Jupiter transfers petabytes of data from storage to compute in a few seconds to aid its quick processing capabilities. It also supports parallel dataset processing, which is the core of BigQuery's architecture. 

Jupiter's data processing speed equals one petabit/sec and bandwidth to accommodate thousands of machines. 

What is BigQuery's Data Storage Process?

BigQuery's data processing efficiency is also largely linked to its storage format. The platform stores data in the column format instead of the commonly used row-only format. Each data category stored in a row is segregated by columns to keep individual Google datasets separated.

When a query is introduced, the platform extracts only the required columns instead of extracting the entire row. This reduces data processing time leading to faster query resolution. 

The columnar data storage also has two other advantages:

  • Data compression: The data in each column is grouped under similar factors, allowing for a high compression level. Row-only data storage formats typically achieve up to 3 times compression, whereas BigQuery data warehouse can compress data up to 10 times. 
  • Parallel Processing: The separation of data allows the computation layers to divide and process large data groups into smaller parts. Row-based data formats don't allow for quick data navigation and aren't suitable for Dremel's tree architecture.

These factors assist BigQuery's other architectural components, such as Borg and Colossus, which are crucial for its query execution process.

How does the query get executed?

When a query is introduced into the BigQuery platform, it executes it in several steps:

  • The query is introduced into the root server. This is the server responsible for both: the direction of query through the system and the returning of results to the client.
  • The root server pushes the query into the next branches through Dremel. Each branch level or node rewrites the query to modify it and prepare it for parallel processing.
  • The query sections reach thousands of leaf nodes where they are processed. The leaf nodes return the results to mixers integrating results from multiple nodes.
  • The integrated results are returned to the root server, which returns the result to the client.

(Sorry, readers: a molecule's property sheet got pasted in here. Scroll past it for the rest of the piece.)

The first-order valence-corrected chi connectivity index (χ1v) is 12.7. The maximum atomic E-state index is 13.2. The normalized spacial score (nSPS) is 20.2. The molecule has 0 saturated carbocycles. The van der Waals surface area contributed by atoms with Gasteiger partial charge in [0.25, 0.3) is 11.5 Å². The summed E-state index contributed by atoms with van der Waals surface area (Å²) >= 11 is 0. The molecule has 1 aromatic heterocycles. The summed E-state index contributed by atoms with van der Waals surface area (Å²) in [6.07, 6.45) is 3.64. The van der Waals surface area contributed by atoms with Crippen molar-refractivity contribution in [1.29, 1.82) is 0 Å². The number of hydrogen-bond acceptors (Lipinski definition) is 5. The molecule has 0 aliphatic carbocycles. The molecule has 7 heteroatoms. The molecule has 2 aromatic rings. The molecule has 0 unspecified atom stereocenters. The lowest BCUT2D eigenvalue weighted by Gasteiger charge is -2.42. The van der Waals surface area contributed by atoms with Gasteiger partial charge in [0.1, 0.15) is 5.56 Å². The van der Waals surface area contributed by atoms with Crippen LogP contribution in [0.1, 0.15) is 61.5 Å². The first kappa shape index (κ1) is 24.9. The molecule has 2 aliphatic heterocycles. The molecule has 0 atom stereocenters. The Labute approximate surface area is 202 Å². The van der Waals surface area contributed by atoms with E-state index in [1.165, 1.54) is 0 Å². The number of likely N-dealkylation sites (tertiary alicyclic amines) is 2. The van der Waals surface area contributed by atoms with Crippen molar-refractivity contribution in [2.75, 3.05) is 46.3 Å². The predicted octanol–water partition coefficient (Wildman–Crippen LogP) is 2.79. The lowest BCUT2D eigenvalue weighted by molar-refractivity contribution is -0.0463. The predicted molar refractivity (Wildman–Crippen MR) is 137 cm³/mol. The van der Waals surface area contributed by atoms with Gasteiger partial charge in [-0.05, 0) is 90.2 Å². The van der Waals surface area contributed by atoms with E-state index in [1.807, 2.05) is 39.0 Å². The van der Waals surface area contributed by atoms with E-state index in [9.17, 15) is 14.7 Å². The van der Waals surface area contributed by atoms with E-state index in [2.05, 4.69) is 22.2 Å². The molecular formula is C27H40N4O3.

Borg, a cluster management system by Google, overlooks the entire process. Borg allows BigQuery to allocate slots for each query and monitors parallel processing. It also ensures the reliability and availability of BigQuery through its fault tolerance mechanism.

When to use BigQuery?

Though BigQuery handles all types and volumes of data, it makes more sense to use BigQuery in certain use cases, such as:

  • Running complex queries: BigQuery can perform basic filtration and grouping. But it is designed to handle much more than that. You can use BigQuery to perform advanced queries, including big data analytics and machine learning. These queries usually take several seconds or even minutes to process and aren't suitable for traditional warehouses.
  • Using stagnant data: The platform's inbuilt caching feature allows you to reproduce results from a previous query in seconds. If you periodically run the same queries without changing the data, then using BigQuery saves you considerable time. It also saves you money as Google doesn't charge for using cached queries. 
  • Rapid scaling: If your data processing requirements are small but rapidly growing, then BigQuery is the right data warehousing choice. BigQuery helps you easily scale without getting additional infrastructure. The platform charges more as you increase data volume and the number of queries. 
  • Processing real-time data: Real-time data processing requires immediate query results. When this data is huge and complex, say from IoT sensors, then the usual relational databases fail to keep up. For continual processing of such data, BigQuery is a better choice.

BigQuery suits almost any use case involving complex analysis and big data. But depending on the requirements, certain analytical tools can help you optimize the results.

What Analytic Tools Work With Google BigQuery?

Third-party analytical tools can simplify BigQuery processes like data loading, visualization, and processing. Here's a list of analytical tools you can use with BigQuery for optimal results.

  1. SprinkleData

SprinkleData is a no-code data integration platform with real-time replication data ingestion and transformation capabilities. The platform is a complete solution for data migration from multiple pipelines into the BigQuery data warehouse. With connectors for over 100 data pipelines, you will have a seamless data transfer process at par with BigQuery's capabilities.

  1. Tableau

Tableau is a data visualization platform compatible with BigQuery. It simplifies your BigQuery analytics and data processing with desktop visualizations, dashboards, and more. Its easy drag-and-drop feature lets you create and share intuitive insights with decision-makers directly through Google Big Query.

  1. Microstrategy

A powerful data analytics solution, Microstrategy promises data experiences without performance limits. The platform teams up with BigQuery to create simple analytics solutions that can be easily accessed. It also enables you to create business intelligence queries and ensure data security without involving complex IT knowledge.